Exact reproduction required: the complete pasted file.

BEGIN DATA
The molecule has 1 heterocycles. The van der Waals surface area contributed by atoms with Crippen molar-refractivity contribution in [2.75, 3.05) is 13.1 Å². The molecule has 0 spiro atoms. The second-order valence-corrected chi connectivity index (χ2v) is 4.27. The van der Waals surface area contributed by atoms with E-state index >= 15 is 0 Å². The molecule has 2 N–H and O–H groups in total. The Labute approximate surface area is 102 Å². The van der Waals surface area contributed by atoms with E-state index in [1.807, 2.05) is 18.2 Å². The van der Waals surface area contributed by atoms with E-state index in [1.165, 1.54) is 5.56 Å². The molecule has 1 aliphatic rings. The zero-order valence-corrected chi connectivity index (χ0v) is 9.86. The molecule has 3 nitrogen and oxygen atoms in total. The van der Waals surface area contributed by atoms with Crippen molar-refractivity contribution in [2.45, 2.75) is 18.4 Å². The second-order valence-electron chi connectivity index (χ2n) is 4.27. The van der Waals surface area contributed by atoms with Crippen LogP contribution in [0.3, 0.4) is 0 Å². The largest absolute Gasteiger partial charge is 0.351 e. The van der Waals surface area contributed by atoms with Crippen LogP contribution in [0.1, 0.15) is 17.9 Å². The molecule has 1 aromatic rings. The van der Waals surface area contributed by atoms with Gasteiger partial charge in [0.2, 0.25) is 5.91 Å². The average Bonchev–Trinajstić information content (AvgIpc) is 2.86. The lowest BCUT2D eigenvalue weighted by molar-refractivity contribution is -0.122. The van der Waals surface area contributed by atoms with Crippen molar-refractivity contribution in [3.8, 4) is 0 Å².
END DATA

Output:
The molecule has 1 heterocycles. The van der Waals surface area contributed by atoms with Crippen molar-refractivity contribution in [2.75, 3.05) is 13.1 Å². The molecule has 0 spiro atoms. The second-order valence-corrected chi connectivity index (χ2v) is 4.27. The van der Waals surface area contributed by atoms with E-state index >= 15 is 0 Å². The molecule has 2 N–H and O–H groups in total. The Labute approximate surface area is 102 Å². The van der Waals surface area contributed by atoms with E-state index in [1.807, 2.05) is 18.2 Å². The van der Waals surface area contributed by atoms with E-state index in [1.165, 1.54) is 5.56 Å². The molecule has 1 aliphatic rings. The zero-order valence-corrected chi connectivity index (χ0v) is 9.86. The molecule has 3 nitrogen and oxygen atoms in total. The van der Waals surface area contributed by atoms with Crippen molar-refractivity contribution in [2.45, 2.75) is 18.4 Å². The second-order valence-electron chi connectivity index (χ2n) is 4.27. The van der Waals surface area contributed by atoms with Crippen LogP contribution in [0.3, 0.4) is 0 Å². The largest absolute Gasteiger partial charge is 0.351 e. The van der Waals surface area contributed by atoms with Crippen LogP contribution in [0.1, 0.15) is 17.9 Å². The molecule has 1 aromatic rings. The van der Waals surface area contributed by atoms with Gasteiger partial charge in [0.2, 0.25) is 5.91 Å². The average Bonchev–Trinajstić information content (AvgIpc) is 2.86. The lowest BCUT2D eigenvalue weighted by molar-refractivity contribution is -0.122. The van der Waals surface area contributed by atoms with Crippen molar-refractivity contribution in [3.8, 4) is 0 Å².